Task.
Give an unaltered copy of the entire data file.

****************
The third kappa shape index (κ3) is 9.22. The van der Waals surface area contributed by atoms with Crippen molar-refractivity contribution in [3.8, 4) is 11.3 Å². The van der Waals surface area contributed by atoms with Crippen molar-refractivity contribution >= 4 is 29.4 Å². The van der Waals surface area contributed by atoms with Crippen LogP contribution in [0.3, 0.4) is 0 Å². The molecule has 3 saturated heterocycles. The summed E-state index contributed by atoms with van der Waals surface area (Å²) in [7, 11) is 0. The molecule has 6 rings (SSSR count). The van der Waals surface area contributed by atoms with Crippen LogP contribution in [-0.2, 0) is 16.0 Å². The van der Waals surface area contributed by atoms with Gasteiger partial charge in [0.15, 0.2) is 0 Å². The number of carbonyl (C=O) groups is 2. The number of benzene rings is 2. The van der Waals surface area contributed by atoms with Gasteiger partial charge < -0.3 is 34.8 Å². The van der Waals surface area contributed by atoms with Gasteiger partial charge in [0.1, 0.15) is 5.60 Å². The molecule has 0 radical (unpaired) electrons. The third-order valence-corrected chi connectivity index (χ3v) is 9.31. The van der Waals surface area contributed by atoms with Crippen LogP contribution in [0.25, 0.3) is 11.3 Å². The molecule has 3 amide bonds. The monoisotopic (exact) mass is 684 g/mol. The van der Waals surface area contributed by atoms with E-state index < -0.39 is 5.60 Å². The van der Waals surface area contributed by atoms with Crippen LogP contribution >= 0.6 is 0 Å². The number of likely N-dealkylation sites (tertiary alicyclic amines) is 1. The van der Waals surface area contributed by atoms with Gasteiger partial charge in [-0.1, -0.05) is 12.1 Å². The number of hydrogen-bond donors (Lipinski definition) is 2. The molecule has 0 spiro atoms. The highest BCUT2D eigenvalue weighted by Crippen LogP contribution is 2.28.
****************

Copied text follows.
The third kappa shape index (κ3) is 9.22. The van der Waals surface area contributed by atoms with Crippen molar-refractivity contribution in [3.8, 4) is 11.3 Å². The van der Waals surface area contributed by atoms with Crippen molar-refractivity contribution >= 4 is 29.4 Å². The van der Waals surface area contributed by atoms with Crippen LogP contribution in [0.3, 0.4) is 0 Å². The molecule has 3 saturated heterocycles. The summed E-state index contributed by atoms with van der Waals surface area (Å²) in [7, 11) is 0. The molecule has 6 rings (SSSR count). The van der Waals surface area contributed by atoms with Crippen LogP contribution in [-0.2, 0) is 16.0 Å². The van der Waals surface area contributed by atoms with Gasteiger partial charge in [0.15, 0.2) is 0 Å². The number of carbonyl (C=O) groups is 2. The number of benzene rings is 2. The van der Waals surface area contributed by atoms with Gasteiger partial charge < -0.3 is 34.8 Å². The van der Waals surface area contributed by atoms with Gasteiger partial charge in [0.1, 0.15) is 5.60 Å². The molecule has 0 radical (unpaired) electrons. The third-order valence-corrected chi connectivity index (χ3v) is 9.31. The van der Waals surface area contributed by atoms with Crippen LogP contribution in [0.25, 0.3) is 11.3 Å². The molecule has 3 amide bonds. The monoisotopic (exact) mass is 684 g/mol. The van der Waals surface area contributed by atoms with E-state index < -0.39 is 5.60 Å². The van der Waals surface area contributed by atoms with Crippen LogP contribution >= 0.6 is 0 Å². The number of likely N-dealkylation sites (tertiary alicyclic amines) is 1. The van der Waals surface area contributed by atoms with Gasteiger partial charge in [-0.1, -0.05) is 12.1 Å². The number of hydrogen-bond donors (Lipinski definition) is 2. The molecule has 0 spiro atoms. The highest BCUT2D eigenvalue weighted by Crippen LogP contribution is 2.28.